“It is bad to have cancer, and worse if you’re poor” : The increasing importance of cancer control in Africa

25 Jul 2019

Population growth and increasing life expectancies in Africa have led to a rise in cancer incidence.  What does this mean for existing healthcare systems? What are the challenges of cancer control in Africa? And while new innovations in cancer treatment are well-reported in the news, are these exciting breakthroughs accessible to citizens of the second most-populous continent in the world?

From making affordable treatment available to all patients and managing palliative care in the face of cultural opposition to opioids, to implementing vaccination programs and combating misinformation, to training new oncologists and nurses to meet growing demands - the issues involved in cancer control in Africa are as complex and diverse as the continent itself.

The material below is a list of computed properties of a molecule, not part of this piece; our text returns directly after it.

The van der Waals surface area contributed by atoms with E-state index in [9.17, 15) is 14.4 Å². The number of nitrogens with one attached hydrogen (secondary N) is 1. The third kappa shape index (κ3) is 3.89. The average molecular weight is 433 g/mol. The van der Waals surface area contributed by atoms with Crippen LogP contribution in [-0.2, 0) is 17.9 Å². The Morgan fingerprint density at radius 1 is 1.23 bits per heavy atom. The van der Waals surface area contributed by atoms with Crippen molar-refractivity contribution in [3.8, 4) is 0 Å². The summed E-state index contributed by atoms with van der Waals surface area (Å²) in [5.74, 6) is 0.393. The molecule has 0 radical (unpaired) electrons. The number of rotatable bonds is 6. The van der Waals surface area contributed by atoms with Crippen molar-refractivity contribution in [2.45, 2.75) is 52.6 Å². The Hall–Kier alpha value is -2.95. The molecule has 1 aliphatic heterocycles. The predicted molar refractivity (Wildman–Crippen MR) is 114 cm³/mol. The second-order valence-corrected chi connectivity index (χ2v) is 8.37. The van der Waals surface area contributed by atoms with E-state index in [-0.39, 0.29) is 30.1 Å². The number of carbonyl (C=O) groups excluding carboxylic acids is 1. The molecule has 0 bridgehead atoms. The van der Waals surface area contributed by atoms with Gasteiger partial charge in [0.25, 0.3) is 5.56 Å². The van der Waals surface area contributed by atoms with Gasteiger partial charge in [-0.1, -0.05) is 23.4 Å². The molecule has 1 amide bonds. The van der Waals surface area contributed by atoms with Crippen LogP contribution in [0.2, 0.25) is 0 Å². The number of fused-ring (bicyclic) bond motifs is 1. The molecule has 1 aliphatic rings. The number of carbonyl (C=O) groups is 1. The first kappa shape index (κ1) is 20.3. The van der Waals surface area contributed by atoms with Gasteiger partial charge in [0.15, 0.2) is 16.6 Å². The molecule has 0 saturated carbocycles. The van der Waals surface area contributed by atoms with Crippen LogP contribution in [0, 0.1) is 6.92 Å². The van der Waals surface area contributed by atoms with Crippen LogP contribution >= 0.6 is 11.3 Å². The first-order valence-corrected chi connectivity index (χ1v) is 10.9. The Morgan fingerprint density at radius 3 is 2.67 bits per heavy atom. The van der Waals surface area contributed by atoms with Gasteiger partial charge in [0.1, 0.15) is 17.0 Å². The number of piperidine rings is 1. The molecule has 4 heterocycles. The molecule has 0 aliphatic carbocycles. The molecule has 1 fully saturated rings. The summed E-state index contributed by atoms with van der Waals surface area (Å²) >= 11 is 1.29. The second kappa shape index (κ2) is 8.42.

ecancer’s latest Special Issue collects sixteen articles from world experts and grassroots researchers on the topic, ranging from the local challenges of surgery to the importance of awareness campaigns. Guest edited by Prof Peter Boyle and Dr Alina Macacu of the International Prevention Research Institute, France and Prof Twalib Ngoma of Muhimbili University of Health and Allied Sciences, Tanzania, this Special Issue has been carefully curated to provide a thorough understanding of the current cancer landscape in Africa.

“Both being unaware regarding the cancer situation in Africa and knowing about it and doing nothing are unacceptable,” says Prof Boyle.  “This edition has been written by Africans, and some international colleagues working closely in Africa, about Africa. It outlines the current situation quite clearly. If widely read, there will be no excuse for a lack of action.”

“Radical changes will be needed to cope with the flood of cancer patients that can be expected. Unless action is taken immediately, we will be too late to avoid another African health emergency. We are hoping that these papers will provide a call to action for policymakers.”

The Special Issue is now live at, where these articles are completely free to read.

Read the Special Issue here.

In addition, more information is available at and on the website